"In actions for torts injurious to business the extent of the loss is provable by the same testimony as in actions to recover for the loss of profits caused by the breach of contracts, and recovery may be had for such as is proved with reasonable certainty; it is enough to show what the profits would probably have been. Certainty is very desirable in estimating damages in all cases; and where from the nature and circumstances of the case a rule can be discovered by which adequate compensation can be accurately measured it should be applied to actions of tort as well as to those upon contract. The law however does not require impossibilities; and cannot therefore demand a higher degree of certainty than the nature of the case admits. If a regular and established business is wrongfully interrupted the damage thereto can be shown by proving the usual profits for a reasonable time anterior to the wrong complained of."

We are not prepared to say that the verdict of the jury fixing appellees' compensatory damages indicates that it was the result of passion or prejudice or flagrantly against the weight of the evidence.

The facts appearing in the case authorized a verdict for punitive damages. The malicious and inexcusable conduct of appellant, continuously and persistently engaged in for two consecutive months, accompanied by offensive and Vicious acclamations directed toward appellees and their business, resulting in their closing it, authorized the jury to find punitive damages. Wigginton's Admr. v. Rickert, 186 Ky. 650, 217 S.W. 933; Sedgwick on Damages (8th Ed.), vol. 1, sec. 361. The appellant's conduct and declarations were an invasion of appellees' rights [Superior Woolen Co. Tailors v. Samuels Co., 219 Ky. 539, 293 S.W. 1078; Foster-Milburn Co. v. Chinn, 34 Ky. 424, 120 S.W. 364, 34 L.R.A. (N.S.) 1137, 135 Am.Rep. 417; Brents v. Morgan, 221 Ky. 765, 299 S.W. 967, 55 A.L.R. 964; Jones v. Herald Post Co., 230 Ky. 227, 18 S.W.2d 972], and not only aggravating and insulting, but were engaged in by him in utter reckless disregard of the rights of the appellees to enjoy the peaceful pursuit of their own business. Accepting the theory of the appellees and their explanation of his protracted course of conduct (and it was the province of the jury to accept it or reject it), it cannot be said that $5,000 punitive damages were excessive, considering the fact that the punitive damages were for both appellees.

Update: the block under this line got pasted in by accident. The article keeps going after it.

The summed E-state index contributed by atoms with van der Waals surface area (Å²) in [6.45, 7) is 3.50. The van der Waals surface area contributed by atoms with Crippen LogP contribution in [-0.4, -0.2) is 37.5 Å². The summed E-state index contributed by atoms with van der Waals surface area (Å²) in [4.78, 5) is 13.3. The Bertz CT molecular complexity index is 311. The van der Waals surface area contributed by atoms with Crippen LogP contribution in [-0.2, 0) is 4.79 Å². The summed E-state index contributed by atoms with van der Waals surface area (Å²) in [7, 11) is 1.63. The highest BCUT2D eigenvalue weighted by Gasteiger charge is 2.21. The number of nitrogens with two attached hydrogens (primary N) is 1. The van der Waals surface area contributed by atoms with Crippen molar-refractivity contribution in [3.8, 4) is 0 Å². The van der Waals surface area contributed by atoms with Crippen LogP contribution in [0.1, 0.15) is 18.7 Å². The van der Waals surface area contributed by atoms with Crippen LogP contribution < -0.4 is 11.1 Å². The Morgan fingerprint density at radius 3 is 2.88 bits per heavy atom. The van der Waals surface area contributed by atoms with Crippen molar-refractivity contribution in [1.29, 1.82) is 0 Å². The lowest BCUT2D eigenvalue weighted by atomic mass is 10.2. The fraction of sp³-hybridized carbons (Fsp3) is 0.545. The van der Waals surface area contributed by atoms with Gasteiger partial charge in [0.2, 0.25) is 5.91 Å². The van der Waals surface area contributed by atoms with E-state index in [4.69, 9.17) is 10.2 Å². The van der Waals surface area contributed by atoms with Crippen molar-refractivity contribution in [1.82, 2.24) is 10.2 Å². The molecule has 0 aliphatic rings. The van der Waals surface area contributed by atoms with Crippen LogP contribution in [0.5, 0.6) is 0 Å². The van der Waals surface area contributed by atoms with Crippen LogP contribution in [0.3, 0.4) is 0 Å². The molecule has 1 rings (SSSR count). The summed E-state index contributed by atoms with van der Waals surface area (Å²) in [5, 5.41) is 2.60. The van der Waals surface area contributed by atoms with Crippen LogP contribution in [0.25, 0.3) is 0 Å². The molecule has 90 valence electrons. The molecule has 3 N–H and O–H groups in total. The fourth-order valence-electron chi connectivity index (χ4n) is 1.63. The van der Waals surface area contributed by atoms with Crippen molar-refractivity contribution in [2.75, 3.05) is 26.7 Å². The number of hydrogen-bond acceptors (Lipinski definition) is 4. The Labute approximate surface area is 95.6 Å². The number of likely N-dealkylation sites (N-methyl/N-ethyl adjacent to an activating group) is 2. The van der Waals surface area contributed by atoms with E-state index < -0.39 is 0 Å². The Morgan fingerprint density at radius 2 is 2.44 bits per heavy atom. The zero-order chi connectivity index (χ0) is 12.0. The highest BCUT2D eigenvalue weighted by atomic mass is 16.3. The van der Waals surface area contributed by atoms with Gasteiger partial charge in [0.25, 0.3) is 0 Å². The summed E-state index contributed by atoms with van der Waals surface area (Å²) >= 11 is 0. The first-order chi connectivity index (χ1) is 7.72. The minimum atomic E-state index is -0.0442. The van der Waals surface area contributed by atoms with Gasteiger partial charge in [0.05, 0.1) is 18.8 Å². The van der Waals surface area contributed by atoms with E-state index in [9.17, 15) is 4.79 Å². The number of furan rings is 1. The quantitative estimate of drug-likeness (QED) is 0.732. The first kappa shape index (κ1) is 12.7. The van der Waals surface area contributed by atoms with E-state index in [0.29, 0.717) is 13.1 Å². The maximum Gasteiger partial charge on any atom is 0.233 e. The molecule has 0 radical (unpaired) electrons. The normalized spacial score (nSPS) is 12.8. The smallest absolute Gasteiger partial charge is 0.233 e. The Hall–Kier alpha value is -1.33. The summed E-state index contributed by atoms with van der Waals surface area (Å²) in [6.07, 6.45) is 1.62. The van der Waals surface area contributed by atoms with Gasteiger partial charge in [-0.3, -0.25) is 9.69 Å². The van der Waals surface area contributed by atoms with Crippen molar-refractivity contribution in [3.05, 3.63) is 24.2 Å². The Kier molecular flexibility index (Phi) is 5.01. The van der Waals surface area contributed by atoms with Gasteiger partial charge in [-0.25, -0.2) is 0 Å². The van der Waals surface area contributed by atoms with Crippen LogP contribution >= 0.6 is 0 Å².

The mere fact a verdict is large will not authorize this court to set it aside unless it is so grossly excessive as to make it clear that it was the result of passion or prejudice. Green River Light Water Co. v. Beeler, 197 Ky. 818, 248 S.W. 201. The jury may award punitive damages according to their conclusions from the whole evidence respecting the conduct and motives of the person inflicting the wanton injury. Trabue v. Mays, 3 Dana, 138, 28 Am. Dec. 61. In such cases no standard can be fixed to measure the damages resulting therefrom. Branshaw v. Berry, 2 Ky. Law Rep. 58. Where bad motive or purposeful injury is so wanton as to demand the severest punishment, and it is utterly uncertain what the result of the injury was, a verdict for the sum fixed by the jury may not be considered as excessive, only the amount fixed is the only indication of passion or prejudice on the part of the jury. Louisville Southern Ry. Co. v. Minogue, 90 Ky. 369, 14 S.W. 357, 12 Ky. Law Rep. 378, 29 Am. St. Rep. 378. The appellant is without right to complain of the effect of the influence operating on the mind of the jury, which originated or existed directly and solely from a simple narration of his wanton conduct which was the very basis of appellees' cause of action against him. A verdict so arrived at is to be regarded as the expression of an honest conclusion of the jury, and cannot be considered as the product of bias or prejudice. Especially so, when there is no indication of the presence of bias or prejudice operating on the mind of the jury, other than the mere fact that the amount fixed by the verdict is large in the estimation of interested, adverse parties.